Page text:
Far from being the dangerous suicide game that we have been lead to believe by over zealous and poorly informed tabloid reporting. Momo it seems, is not as dangerous as her obviously creepy appearance suggests.
"Momo" was part of a horror exhibit created by Japanese special effects company, Link Factory. The sculpture is called "Mother bird" and was originaly created by japanese sculptor Midori Hayashi, who is known for making bizarre dolls using different animal parts.
The story circulating on social media is that children are being encouraged to commit violent acts against themselves and others after being contacted through WhatsApp and other social media channels such as YouTube.
However both the Samaritans and the NSPCC have dismissed the claims, saying that "while there is no evidence that the Momo challenge has initially caused any harm itself, the ensuing media hysteria could now be putting vulnerable people at risk by encouraging them to think of self-harm."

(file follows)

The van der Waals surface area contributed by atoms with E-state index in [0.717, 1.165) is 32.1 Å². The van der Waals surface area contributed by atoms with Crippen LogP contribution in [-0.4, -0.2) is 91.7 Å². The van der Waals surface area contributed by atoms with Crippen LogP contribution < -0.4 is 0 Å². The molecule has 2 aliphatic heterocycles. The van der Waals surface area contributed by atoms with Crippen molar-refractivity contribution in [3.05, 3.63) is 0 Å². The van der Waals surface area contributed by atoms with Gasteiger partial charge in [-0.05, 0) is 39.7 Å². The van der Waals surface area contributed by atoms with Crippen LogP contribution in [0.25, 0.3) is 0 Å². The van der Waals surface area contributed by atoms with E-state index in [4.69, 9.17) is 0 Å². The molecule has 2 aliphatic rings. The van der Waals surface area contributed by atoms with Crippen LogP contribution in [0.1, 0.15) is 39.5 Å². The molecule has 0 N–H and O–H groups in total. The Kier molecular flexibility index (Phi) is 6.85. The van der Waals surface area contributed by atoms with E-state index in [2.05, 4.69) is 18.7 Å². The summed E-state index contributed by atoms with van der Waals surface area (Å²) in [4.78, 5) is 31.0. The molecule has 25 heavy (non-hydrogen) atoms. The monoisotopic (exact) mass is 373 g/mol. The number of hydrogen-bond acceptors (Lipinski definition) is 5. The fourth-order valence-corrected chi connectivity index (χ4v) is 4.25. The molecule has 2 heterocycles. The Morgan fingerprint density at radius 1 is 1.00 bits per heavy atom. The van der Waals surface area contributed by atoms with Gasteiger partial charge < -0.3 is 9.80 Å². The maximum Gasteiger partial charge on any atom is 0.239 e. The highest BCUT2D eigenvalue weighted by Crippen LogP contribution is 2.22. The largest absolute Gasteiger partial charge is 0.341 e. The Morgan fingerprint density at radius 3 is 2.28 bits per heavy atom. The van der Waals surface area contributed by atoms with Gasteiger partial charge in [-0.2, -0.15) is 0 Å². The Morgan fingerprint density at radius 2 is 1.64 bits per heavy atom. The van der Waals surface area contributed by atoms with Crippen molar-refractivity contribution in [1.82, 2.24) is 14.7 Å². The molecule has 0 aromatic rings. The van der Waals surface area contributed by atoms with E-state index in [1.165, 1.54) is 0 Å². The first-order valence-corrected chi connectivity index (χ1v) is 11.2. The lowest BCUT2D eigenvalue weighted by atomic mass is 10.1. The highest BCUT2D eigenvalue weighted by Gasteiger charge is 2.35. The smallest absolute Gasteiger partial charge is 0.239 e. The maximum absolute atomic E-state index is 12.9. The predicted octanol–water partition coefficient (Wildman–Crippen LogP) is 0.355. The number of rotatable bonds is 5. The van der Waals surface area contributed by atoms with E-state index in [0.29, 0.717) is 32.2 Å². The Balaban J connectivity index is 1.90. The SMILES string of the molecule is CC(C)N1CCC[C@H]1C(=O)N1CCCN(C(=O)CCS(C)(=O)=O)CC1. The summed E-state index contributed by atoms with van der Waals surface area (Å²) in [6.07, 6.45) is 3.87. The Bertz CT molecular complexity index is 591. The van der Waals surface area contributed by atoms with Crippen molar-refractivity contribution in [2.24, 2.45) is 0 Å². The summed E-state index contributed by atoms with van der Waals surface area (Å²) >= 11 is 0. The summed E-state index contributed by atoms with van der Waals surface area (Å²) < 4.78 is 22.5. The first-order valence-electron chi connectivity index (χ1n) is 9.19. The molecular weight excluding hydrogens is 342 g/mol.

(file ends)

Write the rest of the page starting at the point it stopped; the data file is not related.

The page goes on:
Youtube has also responded sceptically, stating that they have not found any evidence of Momo promoting content on their site.
This is not the first supposed "suicide game" to do the rounds on Facebook. In 2017 a similar viral craze called "blue whale" was supposedly linked to 130 teenage deaths in Russia. This turned out to also be false reporting, originating from the Novaya Gazeta newspaper who later printed a retraction saying that "not a single death could be conclusivly linked to the game".
So while the whole idea of the MOMO challenge seems to be dangerous, the most malicious part of the tale seems to be how keen we are to jump onboard with a shock and horror story. A piece of simple clickbait, perfectly exicuted to play on our deepest fears of unsupervised social interaction and the potential that it can put our children at risk.